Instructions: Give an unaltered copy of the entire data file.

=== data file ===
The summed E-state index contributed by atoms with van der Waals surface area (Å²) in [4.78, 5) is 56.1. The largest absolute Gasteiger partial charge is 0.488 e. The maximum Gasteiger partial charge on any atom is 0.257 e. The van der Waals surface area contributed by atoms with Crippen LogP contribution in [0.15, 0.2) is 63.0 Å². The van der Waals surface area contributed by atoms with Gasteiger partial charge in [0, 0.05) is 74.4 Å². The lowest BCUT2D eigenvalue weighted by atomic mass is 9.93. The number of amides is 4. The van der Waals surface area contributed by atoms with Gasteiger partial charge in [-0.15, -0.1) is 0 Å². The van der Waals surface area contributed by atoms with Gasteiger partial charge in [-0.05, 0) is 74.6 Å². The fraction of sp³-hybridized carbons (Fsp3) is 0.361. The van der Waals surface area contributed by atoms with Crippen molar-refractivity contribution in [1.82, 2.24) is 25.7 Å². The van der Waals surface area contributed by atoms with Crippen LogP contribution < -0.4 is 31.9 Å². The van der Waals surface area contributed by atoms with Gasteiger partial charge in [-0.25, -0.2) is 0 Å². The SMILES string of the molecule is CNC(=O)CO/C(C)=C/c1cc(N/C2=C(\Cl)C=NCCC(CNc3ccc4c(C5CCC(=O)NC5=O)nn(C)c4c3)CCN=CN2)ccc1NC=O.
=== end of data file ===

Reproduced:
The summed E-state index contributed by atoms with van der Waals surface area (Å²) in [4.78, 5) is 56.1. The largest absolute Gasteiger partial charge is 0.488 e. The maximum Gasteiger partial charge on any atom is 0.257 e. The van der Waals surface area contributed by atoms with Crippen LogP contribution in [0.15, 0.2) is 63.0 Å². The van der Waals surface area contributed by atoms with Gasteiger partial charge in [0, 0.05) is 74.4 Å². The lowest BCUT2D eigenvalue weighted by atomic mass is 9.93. The number of amides is 4. The van der Waals surface area contributed by atoms with Gasteiger partial charge in [-0.15, -0.1) is 0 Å². The van der Waals surface area contributed by atoms with Gasteiger partial charge in [-0.05, 0) is 74.6 Å². The fraction of sp³-hybridized carbons (Fsp3) is 0.361. The van der Waals surface area contributed by atoms with Crippen molar-refractivity contribution in [1.82, 2.24) is 25.7 Å². The van der Waals surface area contributed by atoms with Crippen LogP contribution < -0.4 is 31.9 Å². The van der Waals surface area contributed by atoms with Gasteiger partial charge in [-0.25, -0.2) is 0 Å². The SMILES string of the molecule is CNC(=O)CO/C(C)=C/c1cc(N/C2=C(\Cl)C=NCCC(CNc3ccc4c(C5CCC(=O)NC5=O)nn(C)c4c3)CCN=CN2)ccc1NC=O.